Economy Wall, Fence… What are the rules for joint ownership?

Wall, Fence… What are the rules for joint ownership?


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IStock / City Presse

In order to make the most of the land, most real estate projects provide for the creation of terraced houses on one or two sides. Beyond a necessary learning and a good dose of understanding on the part of the new occupants to live in harmony with their neighbors, this type of architecture also restricts the possibilities of fitting out their homes.

One wall, two owners

Joint ownership is a right that two neighbors have on the same building. It is most often a wall or a fence to distinguish their gardens, or a partition separate their houses. The problem with this kind of situation is that both parties have full ownership of the entire adjoining building.

Consequently, each one must ensure its maintenance and its conservation within the framework of a common agreement not always easy to obtain. In fact, an owner can only undertake major repair, raising or reconstruction work if the wall threatens to collapse if he can justify an emergency situation. Otherwise, not only can the uninformed other owner refuse to pay half of the costs incurred, but he can also turn against his too hasty neighbor.

Apart from these extreme cases, one of the parties can decide to raise the party wall or increase its thickness on its side, without waiting for the approval of the other. But the costs of construction and maintenance will then remain entirely at its charge. In return, she will be the sole owner of the upper part of the wall.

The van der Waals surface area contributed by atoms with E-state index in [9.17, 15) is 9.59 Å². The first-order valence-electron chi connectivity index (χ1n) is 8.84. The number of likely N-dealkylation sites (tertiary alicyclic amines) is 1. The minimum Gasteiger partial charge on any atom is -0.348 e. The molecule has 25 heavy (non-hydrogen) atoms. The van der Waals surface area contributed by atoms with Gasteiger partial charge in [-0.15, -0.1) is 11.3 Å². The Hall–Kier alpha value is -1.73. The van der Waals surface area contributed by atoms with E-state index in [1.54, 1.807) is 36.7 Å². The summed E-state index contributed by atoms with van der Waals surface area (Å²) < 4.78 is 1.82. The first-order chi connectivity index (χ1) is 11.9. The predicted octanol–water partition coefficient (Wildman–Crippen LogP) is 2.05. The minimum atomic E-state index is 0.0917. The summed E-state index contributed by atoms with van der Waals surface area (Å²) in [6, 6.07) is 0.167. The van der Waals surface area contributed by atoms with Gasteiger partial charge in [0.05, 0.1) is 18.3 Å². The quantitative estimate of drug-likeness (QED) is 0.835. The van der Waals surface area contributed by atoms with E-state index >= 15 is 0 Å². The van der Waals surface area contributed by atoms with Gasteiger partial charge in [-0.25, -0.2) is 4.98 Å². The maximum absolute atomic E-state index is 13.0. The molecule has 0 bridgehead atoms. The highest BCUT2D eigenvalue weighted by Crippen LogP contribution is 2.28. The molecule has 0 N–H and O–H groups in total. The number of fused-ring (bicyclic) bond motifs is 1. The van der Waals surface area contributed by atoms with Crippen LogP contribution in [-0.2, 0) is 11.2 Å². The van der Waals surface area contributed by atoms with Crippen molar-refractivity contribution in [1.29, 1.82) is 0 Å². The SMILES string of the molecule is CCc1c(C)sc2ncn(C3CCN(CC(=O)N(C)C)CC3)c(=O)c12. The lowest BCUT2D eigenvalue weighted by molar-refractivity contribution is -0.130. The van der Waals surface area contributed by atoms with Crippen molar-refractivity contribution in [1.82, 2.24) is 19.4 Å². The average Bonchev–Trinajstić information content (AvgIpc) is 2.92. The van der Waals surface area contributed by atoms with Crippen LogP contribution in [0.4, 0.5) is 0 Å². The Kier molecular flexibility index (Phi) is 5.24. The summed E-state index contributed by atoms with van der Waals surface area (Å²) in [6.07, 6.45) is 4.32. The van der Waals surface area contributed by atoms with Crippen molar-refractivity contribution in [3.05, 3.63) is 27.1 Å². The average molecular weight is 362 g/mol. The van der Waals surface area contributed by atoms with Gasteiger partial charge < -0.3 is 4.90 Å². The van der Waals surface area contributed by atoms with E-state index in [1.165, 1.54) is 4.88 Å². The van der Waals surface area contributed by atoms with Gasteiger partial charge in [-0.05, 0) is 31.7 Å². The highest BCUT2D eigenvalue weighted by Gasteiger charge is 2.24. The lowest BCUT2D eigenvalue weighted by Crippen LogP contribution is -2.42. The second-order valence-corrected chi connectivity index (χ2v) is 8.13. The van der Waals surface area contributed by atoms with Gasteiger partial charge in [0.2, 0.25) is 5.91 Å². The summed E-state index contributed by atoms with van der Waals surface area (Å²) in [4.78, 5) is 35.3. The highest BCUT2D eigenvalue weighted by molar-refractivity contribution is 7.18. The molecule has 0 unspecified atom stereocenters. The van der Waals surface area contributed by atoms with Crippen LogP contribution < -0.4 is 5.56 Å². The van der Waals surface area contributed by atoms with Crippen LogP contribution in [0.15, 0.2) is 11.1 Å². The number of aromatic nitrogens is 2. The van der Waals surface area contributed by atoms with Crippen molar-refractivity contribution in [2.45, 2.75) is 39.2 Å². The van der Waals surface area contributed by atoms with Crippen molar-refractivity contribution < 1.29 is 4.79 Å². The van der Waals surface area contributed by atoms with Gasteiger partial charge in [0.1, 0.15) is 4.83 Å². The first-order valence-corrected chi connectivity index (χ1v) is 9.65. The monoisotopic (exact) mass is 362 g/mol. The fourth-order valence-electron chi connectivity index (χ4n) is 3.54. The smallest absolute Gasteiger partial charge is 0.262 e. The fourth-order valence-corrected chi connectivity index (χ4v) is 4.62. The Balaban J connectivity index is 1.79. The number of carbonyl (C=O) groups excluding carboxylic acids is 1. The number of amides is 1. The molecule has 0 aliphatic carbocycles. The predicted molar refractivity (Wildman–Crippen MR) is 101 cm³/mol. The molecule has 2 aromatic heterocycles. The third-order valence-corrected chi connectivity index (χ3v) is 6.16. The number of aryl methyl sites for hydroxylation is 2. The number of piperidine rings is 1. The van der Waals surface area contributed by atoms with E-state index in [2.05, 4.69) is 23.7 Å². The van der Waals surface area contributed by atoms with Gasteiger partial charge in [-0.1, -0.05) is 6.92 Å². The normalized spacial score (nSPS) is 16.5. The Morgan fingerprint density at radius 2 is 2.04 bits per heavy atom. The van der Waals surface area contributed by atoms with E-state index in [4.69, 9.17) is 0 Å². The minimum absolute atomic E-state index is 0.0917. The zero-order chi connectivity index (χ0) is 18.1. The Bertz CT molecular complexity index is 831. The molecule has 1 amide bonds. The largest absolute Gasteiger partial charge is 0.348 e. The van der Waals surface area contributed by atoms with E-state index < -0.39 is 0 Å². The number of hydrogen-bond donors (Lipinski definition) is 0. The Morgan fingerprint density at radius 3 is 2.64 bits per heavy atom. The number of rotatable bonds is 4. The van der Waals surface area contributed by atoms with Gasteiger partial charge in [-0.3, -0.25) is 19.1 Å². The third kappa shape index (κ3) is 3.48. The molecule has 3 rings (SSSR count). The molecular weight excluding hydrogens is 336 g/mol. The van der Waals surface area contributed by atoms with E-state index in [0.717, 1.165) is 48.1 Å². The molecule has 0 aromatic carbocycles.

A supervised right of action

The adjoining owners are free to use the common construction as they see fit, subject to avoiding anything that could cause damage. In practice, for example, it is quite possible to rent an advertising insert on your side of the wall without your neighbor being able to find fault with it. Likewise, the two owners can lean espalier plantations against a dividing fence, provided that they do not exceed it in height and that they respect the other town planning rules, which impose a minimum distance of 50 cm for them. vegetation reaching less than 2 m in height, and to space them at least 2 m in the case of trees which will peak at more than 2 m.

Whether it is an exterior wall or a partition common to the two houses, each owner can also support constructions on it, hang decorative elements on it, or even drive beams into it, provided that this work does not do not question the solidity of the building. Finally, to guarantee respect for the living environment and the privacy of each person, the law prohibits making any openings, door or window, in the party wall without the neighbor’s consent.



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